Everything You Need To Know About Wet Rot Before Booking Your Venue

wet rot

You’ve heard the horror stories. A week before your wedding the venue floods, or there was a power cut half way through the event or there has been some other disaster that nobody could have predicted. Wet rot is something nobody even thinks of when hiring a property. However wet rot can cause structural damage and nasty smells – something you definitely don’t want on your big day. Here is everything you need to know about wet rot.

What Is Wet Rot?

Wet rot can simply be described as timber wood which decays due to the exposure if moisture or dampness.

Wet rot can occur for a number of reasons:

  • Leaky roof
  • Burst pipes
  • Leaking bath
  • Broken washing machine

wet rot

What Does Wet Rot Look Like?

Different forms of rot can look very similar so it can be difficult to determine if you have wet rot in your property. Timber wood that is affected by wet rot is soft and spongy and is much darker than normal. Common signs of wet rot include:

  • Wood is darker or a different colour than usual
  • Paint on the exterior of wood can look damaged or cracked
  • Soft and damp to touch
  • Visible fungus
  • Wet rot does not spread – it simply stays within the affected area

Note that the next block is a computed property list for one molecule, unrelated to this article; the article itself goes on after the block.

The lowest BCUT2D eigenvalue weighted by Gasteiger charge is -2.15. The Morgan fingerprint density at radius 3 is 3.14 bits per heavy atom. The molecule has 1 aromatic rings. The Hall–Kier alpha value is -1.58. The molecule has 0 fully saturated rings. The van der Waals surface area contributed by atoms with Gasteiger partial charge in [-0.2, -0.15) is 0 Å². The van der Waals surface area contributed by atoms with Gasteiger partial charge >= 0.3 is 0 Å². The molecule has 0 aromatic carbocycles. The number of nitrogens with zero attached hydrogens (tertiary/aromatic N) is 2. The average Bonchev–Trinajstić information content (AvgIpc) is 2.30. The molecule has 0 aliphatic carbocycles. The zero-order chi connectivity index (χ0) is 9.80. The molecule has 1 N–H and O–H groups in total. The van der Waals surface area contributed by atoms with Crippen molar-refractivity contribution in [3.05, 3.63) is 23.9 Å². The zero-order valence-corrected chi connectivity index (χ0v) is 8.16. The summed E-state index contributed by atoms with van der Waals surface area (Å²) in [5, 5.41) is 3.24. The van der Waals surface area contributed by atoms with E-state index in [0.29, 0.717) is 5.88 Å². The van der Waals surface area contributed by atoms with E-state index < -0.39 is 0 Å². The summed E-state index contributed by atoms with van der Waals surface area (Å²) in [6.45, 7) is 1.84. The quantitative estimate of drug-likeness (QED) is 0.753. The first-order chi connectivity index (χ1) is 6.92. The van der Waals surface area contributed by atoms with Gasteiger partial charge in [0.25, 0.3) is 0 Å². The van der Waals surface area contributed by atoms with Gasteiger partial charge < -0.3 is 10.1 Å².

• Cracked wood
  • Damp smell

What Causes Wet Rot?

As mentioned before wet rot is caused by the exposure of moisture on wood. It mainly comes from flooding and rainfall. However any type of damp can impact the timber in your property. Condensation problems, leaks, penetrating damp and rising damp are all damp issues. You need to be careful and treat wet rot as it can destroy the structure of your home which would lead to unthinkable problems. Fortunately wet rot does not spread through the affected area.

Treatments & Repairs Of Wet Rot

Specialists will come and survey your property and initially determine the source of the moisture if already not found. Once this is done, a damp proof barrier is installed around the affected area, and any area that may be affected in the future, to limit the risk of wet rot occurring again.

Then the specialists will move on to try and repair the damaged timber wood by treating it with a chemical solution to remove the fungus or removing the wood completely if unsalvageable

There are different staged and forms of wet rot and therefore there is not one method to treat wet rot.